The wording on the ballot said, "Shall there be an amendment to Article V of the Colorado Constitution prohibiting use of public funds by the State of Colorado or any of its agencies or political subdivisions to pay or reimburse, directly or indirectly, any person, agency, or facility for any induced abortion, but permitting the General Assembly, by specific bill, to authorize and appropriate funds for medical services necessary to prevent the death of a pregnant woman or her unborn child if every reasonable effort is made to preserve the life of each?"

Equal opportunity programs have been winning, usually on technicalities, but California's Prop 209 passed:

Proposition 209 (also known as the California Civil Rights Initiative) is a California ballot proposition which, upon approval in November 1996, amended the state constitution to prohibit public institutions from considering race, sex, or ethnicity. It had been supported and funded by the California Civil Rights Initiative Campaign, led by University of California Regent Ward Connerly, and opposed by affirmative action advocates and supporters. Proposition 209 was voted into law on 5 November 1996, with 54 percent of the vote. In the November 2006 election in Michigan, a similar amendment was passed, entitled the Michigan Civil Rights Initiative.

Sure, there are lots of ballot initiatives that help people out, especially ones related to health care and labor. And people seem to be great at rejecting ballot initiatives meant to give tax breaks to the wealthy or hurt public schools.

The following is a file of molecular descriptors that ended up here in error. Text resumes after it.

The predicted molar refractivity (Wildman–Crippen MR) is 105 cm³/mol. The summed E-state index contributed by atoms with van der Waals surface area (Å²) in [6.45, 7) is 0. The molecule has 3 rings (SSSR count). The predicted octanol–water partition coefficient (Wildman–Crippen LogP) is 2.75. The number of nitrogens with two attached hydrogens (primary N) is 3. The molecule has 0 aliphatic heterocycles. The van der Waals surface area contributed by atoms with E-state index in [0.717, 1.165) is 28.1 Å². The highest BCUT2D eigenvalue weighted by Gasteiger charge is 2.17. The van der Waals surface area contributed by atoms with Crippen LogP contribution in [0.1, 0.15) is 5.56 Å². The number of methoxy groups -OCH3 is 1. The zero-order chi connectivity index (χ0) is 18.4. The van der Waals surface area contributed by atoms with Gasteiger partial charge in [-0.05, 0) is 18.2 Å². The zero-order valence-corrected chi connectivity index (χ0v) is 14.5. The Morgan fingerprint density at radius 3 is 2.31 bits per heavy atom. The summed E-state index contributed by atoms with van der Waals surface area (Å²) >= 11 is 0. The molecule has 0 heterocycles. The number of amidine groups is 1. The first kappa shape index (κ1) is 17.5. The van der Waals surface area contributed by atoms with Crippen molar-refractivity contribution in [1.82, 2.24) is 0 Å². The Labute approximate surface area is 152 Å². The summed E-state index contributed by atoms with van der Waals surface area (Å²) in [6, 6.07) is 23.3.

If there is going to be a ballot initiative process, then there should be safeguards to prevent it from turning into mob rule. There are reasons for groups to take their cases directly to the people, usually when politicians become too corrupt to regulate business or too spineless to raise funds for certain public projects.

But LGBTQ civil rights? The rights of undocumented immigrants to access the limited public services they do now? The right of women to control their own bodies? And programs that provide equal opportunity to minorities by giving them a specific hand-up that the majority might not be entitled to (even though they usually have plenty of hands lifting them up that they can never account for)?

Those are the issues where ballot initiatives are failing. DC's law looks like it strikes a decent balance between competing interests.


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It's a shame that california Attorney General Jerry Brown did not come to the same conclusion and keep Prop 8 from getting off the ground. Had he done this, any court decision would have been after election day, and same-sex marriage would have had at least 2 more years in California to demonstrate to Californians that it was not the end of the world.

Jens Palsgaard | November 18, 2009 2:36 PM

This is very good news indeed.

The exception proves the rule - Democrat and Republican bigots and those who cater to bigots make most of the policies regarding same sex marriage.

If they support same sex marriage in the real world they risk losing the bigot vote. Thus "gawd's in the mix."

Beginning with Obama and including Biden, the Clintons and most of Congress.

I'm of two minds on this. I think I want to see how the conversation unfolds below before I chime in...

Jeremy Hooper at Good As You has also pointed out that women's suffrage was put to state-wide votes, and lost in Maine, before the 19th Amendment passed.

Maine.September, 1917

Bose, that's true but I know that women's suffrage also had some victories at the statewide ballot box as well. I think Utah and Colorado were 2 of the states.

Overall, I think the ballot initiative process is a necessary evil, I simply thing the standards should be higher for getting some things on the ballot for citizens to vote on.

California's system is ridiculous and has wrought all sorts of havoc in that state (not just SSM, of course). I actually do like Iowa's process.

Also, to amend a state constitution, the bar should be very, very high, like, say, 2/3 of a state house, state Senate, and 2/3 of "the people."